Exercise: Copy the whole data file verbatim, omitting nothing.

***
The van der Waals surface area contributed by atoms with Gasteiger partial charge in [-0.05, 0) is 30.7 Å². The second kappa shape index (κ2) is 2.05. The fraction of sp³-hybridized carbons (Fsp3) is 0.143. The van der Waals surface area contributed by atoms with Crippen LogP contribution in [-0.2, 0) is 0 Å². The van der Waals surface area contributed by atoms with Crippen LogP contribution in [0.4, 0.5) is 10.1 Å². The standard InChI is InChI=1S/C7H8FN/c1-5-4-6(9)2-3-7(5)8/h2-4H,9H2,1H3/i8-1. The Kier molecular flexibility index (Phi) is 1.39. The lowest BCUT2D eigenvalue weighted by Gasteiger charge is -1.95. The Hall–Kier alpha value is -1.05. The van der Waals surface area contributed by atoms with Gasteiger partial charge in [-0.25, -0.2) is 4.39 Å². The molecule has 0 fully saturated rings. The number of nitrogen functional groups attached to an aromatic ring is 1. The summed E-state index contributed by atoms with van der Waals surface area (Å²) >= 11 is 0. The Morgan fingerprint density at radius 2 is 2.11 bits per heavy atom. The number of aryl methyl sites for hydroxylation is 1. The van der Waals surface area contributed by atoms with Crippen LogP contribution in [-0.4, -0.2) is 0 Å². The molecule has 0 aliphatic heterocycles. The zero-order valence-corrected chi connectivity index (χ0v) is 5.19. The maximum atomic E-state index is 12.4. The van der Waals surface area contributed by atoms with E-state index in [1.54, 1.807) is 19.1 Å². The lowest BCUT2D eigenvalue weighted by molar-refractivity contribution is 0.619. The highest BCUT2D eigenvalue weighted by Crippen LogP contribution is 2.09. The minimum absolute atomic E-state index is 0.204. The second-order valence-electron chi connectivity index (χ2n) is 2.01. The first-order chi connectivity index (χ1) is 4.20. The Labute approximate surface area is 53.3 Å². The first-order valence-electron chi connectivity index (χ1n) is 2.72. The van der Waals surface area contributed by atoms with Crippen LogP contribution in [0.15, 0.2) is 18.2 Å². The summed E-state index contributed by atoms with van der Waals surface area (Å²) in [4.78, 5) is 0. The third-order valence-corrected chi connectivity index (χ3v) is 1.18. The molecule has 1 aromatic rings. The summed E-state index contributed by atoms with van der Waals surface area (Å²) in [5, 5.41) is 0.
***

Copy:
The van der Waals surface area contributed by atoms with Gasteiger partial charge in [-0.05, 0) is 30.7 Å². The second kappa shape index (κ2) is 2.05. The fraction of sp³-hybridized carbons (Fsp3) is 0.143. The van der Waals surface area contributed by atoms with Crippen LogP contribution in [-0.2, 0) is 0 Å². The van der Waals surface area contributed by atoms with Crippen LogP contribution in [0.4, 0.5) is 10.1 Å². The standard InChI is InChI=1S/C7H8FN/c1-5-4-6(9)2-3-7(5)8/h2-4H,9H2,1H3/i8-1. The Kier molecular flexibility index (Phi) is 1.39. The lowest BCUT2D eigenvalue weighted by Gasteiger charge is -1.95. The Hall–Kier alpha value is -1.05. The van der Waals surface area contributed by atoms with Gasteiger partial charge in [-0.25, -0.2) is 4.39 Å². The molecule has 0 fully saturated rings. The number of nitrogen functional groups attached to an aromatic ring is 1. The summed E-state index contributed by atoms with van der Waals surface area (Å²) >= 11 is 0. The Morgan fingerprint density at radius 2 is 2.11 bits per heavy atom. The number of aryl methyl sites for hydroxylation is 1. The van der Waals surface area contributed by atoms with Crippen LogP contribution in [-0.4, -0.2) is 0 Å². The molecule has 0 aliphatic heterocycles. The zero-order valence-corrected chi connectivity index (χ0v) is 5.19. The maximum atomic E-state index is 12.4. The van der Waals surface area contributed by atoms with E-state index in [1.54, 1.807) is 19.1 Å². The lowest BCUT2D eigenvalue weighted by molar-refractivity contribution is 0.619. The highest BCUT2D eigenvalue weighted by Crippen LogP contribution is 2.09. The minimum absolute atomic E-state index is 0.204. The second-order valence-electron chi connectivity index (χ2n) is 2.01. The first-order chi connectivity index (χ1) is 4.20. The Labute approximate surface area is 53.3 Å². The first-order valence-electron chi connectivity index (χ1n) is 2.72. The van der Waals surface area contributed by atoms with Crippen LogP contribution in [0.15, 0.2) is 18.2 Å². The summed E-state index contributed by atoms with van der Waals surface area (Å²) in [4.78, 5) is 0. The third-order valence-corrected chi connectivity index (χ3v) is 1.18. The molecule has 1 aromatic rings. The summed E-state index contributed by atoms with van der Waals surface area (Å²) in [5, 5.41) is 0.